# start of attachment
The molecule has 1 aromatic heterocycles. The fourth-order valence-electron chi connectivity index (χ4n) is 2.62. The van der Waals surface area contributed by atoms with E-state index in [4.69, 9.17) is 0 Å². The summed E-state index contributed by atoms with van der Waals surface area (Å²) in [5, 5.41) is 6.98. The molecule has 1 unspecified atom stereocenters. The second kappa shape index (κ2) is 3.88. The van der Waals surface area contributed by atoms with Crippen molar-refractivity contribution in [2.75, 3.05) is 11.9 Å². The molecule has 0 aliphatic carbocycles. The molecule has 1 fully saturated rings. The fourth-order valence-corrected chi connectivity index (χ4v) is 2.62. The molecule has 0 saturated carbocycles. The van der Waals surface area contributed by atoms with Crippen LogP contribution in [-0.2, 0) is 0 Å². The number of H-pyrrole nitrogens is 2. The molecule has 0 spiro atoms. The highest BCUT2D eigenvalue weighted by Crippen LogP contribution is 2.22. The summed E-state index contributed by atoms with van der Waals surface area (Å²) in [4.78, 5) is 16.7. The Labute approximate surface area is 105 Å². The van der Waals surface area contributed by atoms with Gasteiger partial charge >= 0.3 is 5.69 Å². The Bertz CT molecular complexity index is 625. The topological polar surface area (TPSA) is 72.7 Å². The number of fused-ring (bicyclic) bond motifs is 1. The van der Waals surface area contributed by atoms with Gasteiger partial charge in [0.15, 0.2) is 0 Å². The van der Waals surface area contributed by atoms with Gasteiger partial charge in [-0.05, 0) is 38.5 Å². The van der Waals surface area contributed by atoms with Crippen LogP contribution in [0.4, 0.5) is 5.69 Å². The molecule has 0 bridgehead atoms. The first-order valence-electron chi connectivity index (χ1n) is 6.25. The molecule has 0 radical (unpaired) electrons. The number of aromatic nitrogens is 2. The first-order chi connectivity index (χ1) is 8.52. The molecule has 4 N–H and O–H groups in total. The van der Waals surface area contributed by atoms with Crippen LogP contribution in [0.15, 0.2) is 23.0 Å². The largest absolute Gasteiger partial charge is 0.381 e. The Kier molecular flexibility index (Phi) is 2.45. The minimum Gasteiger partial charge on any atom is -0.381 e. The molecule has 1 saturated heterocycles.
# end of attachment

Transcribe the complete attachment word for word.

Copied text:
The molecule has 1 aromatic heterocycles. The fourth-order valence-electron chi connectivity index (χ4n) is 2.62. The van der Waals surface area contributed by atoms with E-state index in [4.69, 9.17) is 0 Å². The summed E-state index contributed by atoms with van der Waals surface area (Å²) in [5, 5.41) is 6.98. The molecule has 1 unspecified atom stereocenters. The second kappa shape index (κ2) is 3.88. The van der Waals surface area contributed by atoms with Crippen molar-refractivity contribution in [2.75, 3.05) is 11.9 Å². The molecule has 0 aliphatic carbocycles. The molecule has 1 fully saturated rings. The fourth-order valence-corrected chi connectivity index (χ4v) is 2.62. The molecule has 0 saturated carbocycles. The van der Waals surface area contributed by atoms with Crippen LogP contribution in [-0.2, 0) is 0 Å². The number of H-pyrrole nitrogens is 2. The molecule has 0 spiro atoms. The highest BCUT2D eigenvalue weighted by Crippen LogP contribution is 2.22. The summed E-state index contributed by atoms with van der Waals surface area (Å²) in [4.78, 5) is 16.7. The Labute approximate surface area is 105 Å². The van der Waals surface area contributed by atoms with Gasteiger partial charge >= 0.3 is 5.69 Å². The Bertz CT molecular complexity index is 625. The topological polar surface area (TPSA) is 72.7 Å². The number of fused-ring (bicyclic) bond motifs is 1. The van der Waals surface area contributed by atoms with Gasteiger partial charge in [0.15, 0.2) is 0 Å². The van der Waals surface area contributed by atoms with Gasteiger partial charge in [-0.05, 0) is 38.5 Å². The van der Waals surface area contributed by atoms with Crippen LogP contribution in [0.4, 0.5) is 5.69 Å². The molecule has 0 bridgehead atoms. The first-order valence-electron chi connectivity index (χ1n) is 6.25. The molecule has 0 radical (unpaired) electrons. The number of aromatic nitrogens is 2. The first-order chi connectivity index (χ1) is 8.52. The molecule has 4 N–H and O–H groups in total. The van der Waals surface area contributed by atoms with Crippen LogP contribution in [0.15, 0.2) is 23.0 Å². The largest absolute Gasteiger partial charge is 0.381 e. The Kier molecular flexibility index (Phi) is 2.45. The minimum Gasteiger partial charge on any atom is -0.381 e. The molecule has 1 saturated heterocycles.